Stark Realities of Life in Regional China

Going to China and exploring the well worn tourist trails is one thing, it’s another thing again to live in one of China’s major urban cities for a period of time, and it’s very much another thing again, to live outside those urban cities. It’s a journey that can push you to explore all of your social conditioning and values, while considering those of people who have grown within different cultures.

1. A Hierarchical society – people have to work hard to claim a position in society and without it, it’s a VERY difficult life. To have wealth, or status that’s afforded by a high position in a company, especially within government, ‘greases the wheels’ and smooths the way of every step in life, and maintains your acceptance into groups, or your ‘Guanxi’ network. Everything is done by recommendation, without a network of friends, to find a job is difficult, to find a partner is difficult and so on through the steps of life. The more powerful your network, the smoother your existence. In a society that doesn’t have a well developed social system it can also mean the difference between eating from a table or eating from a bin, and at the extreme, life and death. I’ll never forget the facial expression of doctor I was visiting frequently while attending to some kidney trouble. Over tea, he explained that he had just witnessed a girl jump from the roof of the hospital. She was a cancer patient who didn’t have the money to stay in the hospital, when told of the costs the family simply walked away, without payment for the hospital bed, the staff had to ask her to leave. She walked to the roof. You’ll perhaps understand why Chinese are so determined when it comes to education, passing the all important entrance exam, Gaokao, which can mean the difference between a good life and a difficult existence, perhaps it also explains their ruthless determination in business, and get rich at any cost attitude. There isn’t a floor, unless you make it yourself.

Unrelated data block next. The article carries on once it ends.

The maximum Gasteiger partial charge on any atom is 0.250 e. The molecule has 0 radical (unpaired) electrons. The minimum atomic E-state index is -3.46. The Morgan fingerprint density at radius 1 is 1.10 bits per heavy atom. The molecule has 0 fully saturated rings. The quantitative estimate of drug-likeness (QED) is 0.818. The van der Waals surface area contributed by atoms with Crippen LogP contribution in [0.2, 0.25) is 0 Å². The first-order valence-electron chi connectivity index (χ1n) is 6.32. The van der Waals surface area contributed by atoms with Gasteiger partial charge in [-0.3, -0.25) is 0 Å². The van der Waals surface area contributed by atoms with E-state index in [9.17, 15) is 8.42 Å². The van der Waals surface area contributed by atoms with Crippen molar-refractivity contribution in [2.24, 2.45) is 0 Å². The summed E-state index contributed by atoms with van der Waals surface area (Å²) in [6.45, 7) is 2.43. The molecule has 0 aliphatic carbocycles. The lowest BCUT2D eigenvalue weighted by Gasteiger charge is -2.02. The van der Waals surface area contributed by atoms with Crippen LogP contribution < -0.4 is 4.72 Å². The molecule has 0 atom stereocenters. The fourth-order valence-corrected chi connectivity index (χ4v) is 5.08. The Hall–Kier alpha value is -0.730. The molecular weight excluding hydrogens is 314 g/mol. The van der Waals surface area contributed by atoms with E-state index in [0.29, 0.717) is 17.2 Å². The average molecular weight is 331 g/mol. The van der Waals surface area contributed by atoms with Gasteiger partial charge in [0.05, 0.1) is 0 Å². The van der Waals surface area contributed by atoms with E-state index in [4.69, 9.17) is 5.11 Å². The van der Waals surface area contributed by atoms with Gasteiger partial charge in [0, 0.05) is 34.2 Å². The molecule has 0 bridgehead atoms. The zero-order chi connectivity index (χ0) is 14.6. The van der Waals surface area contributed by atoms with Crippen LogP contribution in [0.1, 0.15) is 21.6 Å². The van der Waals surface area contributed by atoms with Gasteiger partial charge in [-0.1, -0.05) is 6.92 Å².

That in part will help to also understand the importance of ‘mianzi’, or face, and that how one is viewed by others is of critical importance to Chinese and it affects all the decisions in their life. Higher status equals better life.

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2. Every kind of animal and plant is a resource. Explore the markets outside of major cites and you can find all kinds of medicines created from dried flora and fauna. In one sense it is quite amazing, the knowledge that’s been passed through generations, on the other hand, it’s a huge tax on the planet, particularly wildlife. I’ve seen Bears Penis fermenting in jars through to Mouse Baby Wine, all with reputed health benefits. Many famous celebrities have tried to campaign against things such as Bear Bile farming, Shark Fin harvesting and so on. A long road I think, it’s a deep part of their culture.

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3. Everything is edible (especially in Guangdong, they have a famous saying, “Cantonese will eat anything that has it’s back facing the sun” :)). When you walk past dog meat restaurants and see the dogs in cages, or worse, being skinned, it’s challenging, but again it reinforces the fact of moral relativity. It’s their culture and not only considered normal but also a delicacy. It gets grimmer, some also believe in beating an animal prior to killing it, as this releases a chemical, adrenalin I guess, which tenderises or makes the meat more tasty. Unfortunately, I’ve seen anything from snakes to crocodiles being tormented prior to death, for people that have grown up in a culture of respect for the environment, and a love and appreciation of wildlife, it’s difficult to accept. So, it reinforces the fact that as humans, our values and beliefs don’t come naturally. In recent months there have been growing calls for an end to festivals such as the Dog Meat Festival in Yulin. Also remember that these people had to survive through a policy induced famine that saw million die of starvation, but I am unsure as to whether there is a correlation or not.